How do we add up infinitely many infinitesimal areas? This is elementary if we know a function of which is the first derivative. If then and
All we have to do is to add up the infinitesimal amounts by which increases as increases from to and this is simply the difference between and
A function of which is the first derivative is called an integral or antiderivative of Because the integral of is determined only up to a constant, it is also known as indefinite integral of Note that wherever is negative, the area between its graph and the axis counts as negative.
How do we calculate the integral if we don't know any antiderivative of the integrand? Generally we look up a table of integrals. Doing it ourselves calls for a significant amount of skill. As an illustration, let us do the Gaussian integral
For this integral someone has discovered the following trick. (The trouble is that different integrals generally require different tricks.) Start with the square of :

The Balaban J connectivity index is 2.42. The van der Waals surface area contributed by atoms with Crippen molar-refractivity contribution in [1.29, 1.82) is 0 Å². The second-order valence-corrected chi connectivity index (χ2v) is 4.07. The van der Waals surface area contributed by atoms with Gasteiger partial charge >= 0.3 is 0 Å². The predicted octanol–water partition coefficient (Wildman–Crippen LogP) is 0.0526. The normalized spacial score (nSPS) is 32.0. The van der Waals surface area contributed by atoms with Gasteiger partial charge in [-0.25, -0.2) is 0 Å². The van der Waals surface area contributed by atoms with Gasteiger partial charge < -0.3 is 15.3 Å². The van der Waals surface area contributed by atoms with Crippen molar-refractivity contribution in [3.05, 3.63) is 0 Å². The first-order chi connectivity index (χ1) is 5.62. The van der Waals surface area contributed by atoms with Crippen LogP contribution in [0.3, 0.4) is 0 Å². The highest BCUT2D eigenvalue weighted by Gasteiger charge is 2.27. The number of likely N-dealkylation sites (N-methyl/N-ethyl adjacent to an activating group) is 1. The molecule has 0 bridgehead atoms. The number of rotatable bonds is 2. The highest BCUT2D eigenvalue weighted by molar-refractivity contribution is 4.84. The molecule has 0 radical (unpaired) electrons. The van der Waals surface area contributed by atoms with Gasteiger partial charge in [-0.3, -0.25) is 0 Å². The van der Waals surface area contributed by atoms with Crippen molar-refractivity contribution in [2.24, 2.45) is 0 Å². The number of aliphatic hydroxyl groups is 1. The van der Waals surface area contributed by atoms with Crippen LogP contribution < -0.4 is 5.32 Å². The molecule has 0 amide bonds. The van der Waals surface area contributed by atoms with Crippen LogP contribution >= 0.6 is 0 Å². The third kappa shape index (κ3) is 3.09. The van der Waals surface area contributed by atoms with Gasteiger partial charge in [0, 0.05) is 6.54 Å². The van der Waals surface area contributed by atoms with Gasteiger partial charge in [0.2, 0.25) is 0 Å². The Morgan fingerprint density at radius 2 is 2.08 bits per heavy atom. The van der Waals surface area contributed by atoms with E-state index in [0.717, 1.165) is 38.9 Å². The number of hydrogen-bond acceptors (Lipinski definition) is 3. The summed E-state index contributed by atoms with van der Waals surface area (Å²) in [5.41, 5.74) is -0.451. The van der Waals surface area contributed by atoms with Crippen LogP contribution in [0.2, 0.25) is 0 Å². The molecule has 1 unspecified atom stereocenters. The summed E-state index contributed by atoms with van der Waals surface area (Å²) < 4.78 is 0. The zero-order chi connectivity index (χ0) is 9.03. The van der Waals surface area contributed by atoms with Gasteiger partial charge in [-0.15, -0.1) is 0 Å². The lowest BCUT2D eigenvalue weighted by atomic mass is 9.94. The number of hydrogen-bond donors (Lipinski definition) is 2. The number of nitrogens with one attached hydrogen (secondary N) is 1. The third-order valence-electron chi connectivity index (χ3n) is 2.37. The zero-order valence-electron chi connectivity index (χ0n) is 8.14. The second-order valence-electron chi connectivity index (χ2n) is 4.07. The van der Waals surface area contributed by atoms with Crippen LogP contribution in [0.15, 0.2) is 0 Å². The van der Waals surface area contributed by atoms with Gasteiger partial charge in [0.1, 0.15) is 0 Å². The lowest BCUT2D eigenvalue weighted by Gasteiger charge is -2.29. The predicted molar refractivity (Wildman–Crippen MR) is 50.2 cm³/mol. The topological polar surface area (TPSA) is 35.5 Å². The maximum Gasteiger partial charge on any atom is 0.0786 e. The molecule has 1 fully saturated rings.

This is an integral over the plane. Instead of dividing this plane into infinitesimal rectangles we may divide it into concentric rings of radius and infinitesimal width Since the area of such a ring is we have that
Now there is only one integration to be done. Next we make use of the fact that hence and we introduce the variable :
Since we know that the antiderivative of is we also know that
Believe it or not, a significant fraction of the literature in theoretical physics concerns variations and elaborations of this basic Gaussian integral.
One variation is obtained by substituting for :
Another variation is obtained by thinking of both sides of this equation as functions of and differentiating them with respect to The result is